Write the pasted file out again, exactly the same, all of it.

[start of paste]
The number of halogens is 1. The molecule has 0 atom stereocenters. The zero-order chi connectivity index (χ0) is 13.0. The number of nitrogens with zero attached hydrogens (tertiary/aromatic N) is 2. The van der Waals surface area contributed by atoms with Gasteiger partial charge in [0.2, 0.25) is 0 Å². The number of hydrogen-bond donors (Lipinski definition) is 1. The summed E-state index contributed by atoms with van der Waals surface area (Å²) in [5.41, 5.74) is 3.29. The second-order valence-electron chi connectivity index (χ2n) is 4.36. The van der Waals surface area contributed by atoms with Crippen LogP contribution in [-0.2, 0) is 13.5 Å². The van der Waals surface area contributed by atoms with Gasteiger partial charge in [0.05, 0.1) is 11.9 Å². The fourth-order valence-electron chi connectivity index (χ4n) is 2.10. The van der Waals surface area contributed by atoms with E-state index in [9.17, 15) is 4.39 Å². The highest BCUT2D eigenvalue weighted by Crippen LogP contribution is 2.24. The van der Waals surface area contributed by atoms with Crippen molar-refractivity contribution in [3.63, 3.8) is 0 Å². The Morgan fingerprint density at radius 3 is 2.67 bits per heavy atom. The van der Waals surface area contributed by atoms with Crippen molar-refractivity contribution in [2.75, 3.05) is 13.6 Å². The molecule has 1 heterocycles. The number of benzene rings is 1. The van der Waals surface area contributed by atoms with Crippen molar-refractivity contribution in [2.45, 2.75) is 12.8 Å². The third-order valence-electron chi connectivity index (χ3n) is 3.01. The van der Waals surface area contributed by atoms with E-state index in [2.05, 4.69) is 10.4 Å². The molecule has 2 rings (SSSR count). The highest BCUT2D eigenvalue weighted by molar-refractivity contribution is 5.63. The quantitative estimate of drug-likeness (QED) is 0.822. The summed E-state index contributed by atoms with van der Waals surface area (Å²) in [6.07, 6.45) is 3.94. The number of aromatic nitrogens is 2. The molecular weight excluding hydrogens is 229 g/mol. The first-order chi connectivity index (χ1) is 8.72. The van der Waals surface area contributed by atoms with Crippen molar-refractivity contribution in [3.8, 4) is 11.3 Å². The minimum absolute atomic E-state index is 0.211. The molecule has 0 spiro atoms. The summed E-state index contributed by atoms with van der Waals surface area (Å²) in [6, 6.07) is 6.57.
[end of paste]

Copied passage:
The number of halogens is 1. The molecule has 0 atom stereocenters. The zero-order chi connectivity index (χ0) is 13.0. The number of nitrogens with zero attached hydrogens (tertiary/aromatic N) is 2. The van der Waals surface area contributed by atoms with Gasteiger partial charge in [0.2, 0.25) is 0 Å². The number of hydrogen-bond donors (Lipinski definition) is 1. The summed E-state index contributed by atoms with van der Waals surface area (Å²) in [5.41, 5.74) is 3.29. The second-order valence-electron chi connectivity index (χ2n) is 4.36. The van der Waals surface area contributed by atoms with Crippen LogP contribution in [-0.2, 0) is 13.5 Å². The van der Waals surface area contributed by atoms with Gasteiger partial charge in [0.05, 0.1) is 11.9 Å². The fourth-order valence-electron chi connectivity index (χ4n) is 2.10. The van der Waals surface area contributed by atoms with E-state index in [9.17, 15) is 4.39 Å². The highest BCUT2D eigenvalue weighted by Crippen LogP contribution is 2.24. The van der Waals surface area contributed by atoms with Crippen molar-refractivity contribution in [3.63, 3.8) is 0 Å². The Morgan fingerprint density at radius 3 is 2.67 bits per heavy atom. The van der Waals surface area contributed by atoms with Crippen molar-refractivity contribution in [2.75, 3.05) is 13.6 Å². The molecule has 1 heterocycles. The number of benzene rings is 1. The van der Waals surface area contributed by atoms with Crippen molar-refractivity contribution in [2.45, 2.75) is 12.8 Å². The third-order valence-electron chi connectivity index (χ3n) is 3.01. The van der Waals surface area contributed by atoms with E-state index in [2.05, 4.69) is 10.4 Å². The molecule has 2 rings (SSSR count). The highest BCUT2D eigenvalue weighted by molar-refractivity contribution is 5.63. The quantitative estimate of drug-likeness (QED) is 0.822. The summed E-state index contributed by atoms with van der Waals surface area (Å²) in [6.07, 6.45) is 3.94. The number of aromatic nitrogens is 2. The molecular weight excluding hydrogens is 229 g/mol. The first-order chi connectivity index (χ1) is 8.72. The van der Waals surface area contributed by atoms with Crippen molar-refractivity contribution in [3.8, 4) is 11.3 Å². The minimum absolute atomic E-state index is 0.211. The molecule has 0 spiro atoms. The summed E-state index contributed by atoms with van der Waals surface area (Å²) in [6, 6.07) is 6.57.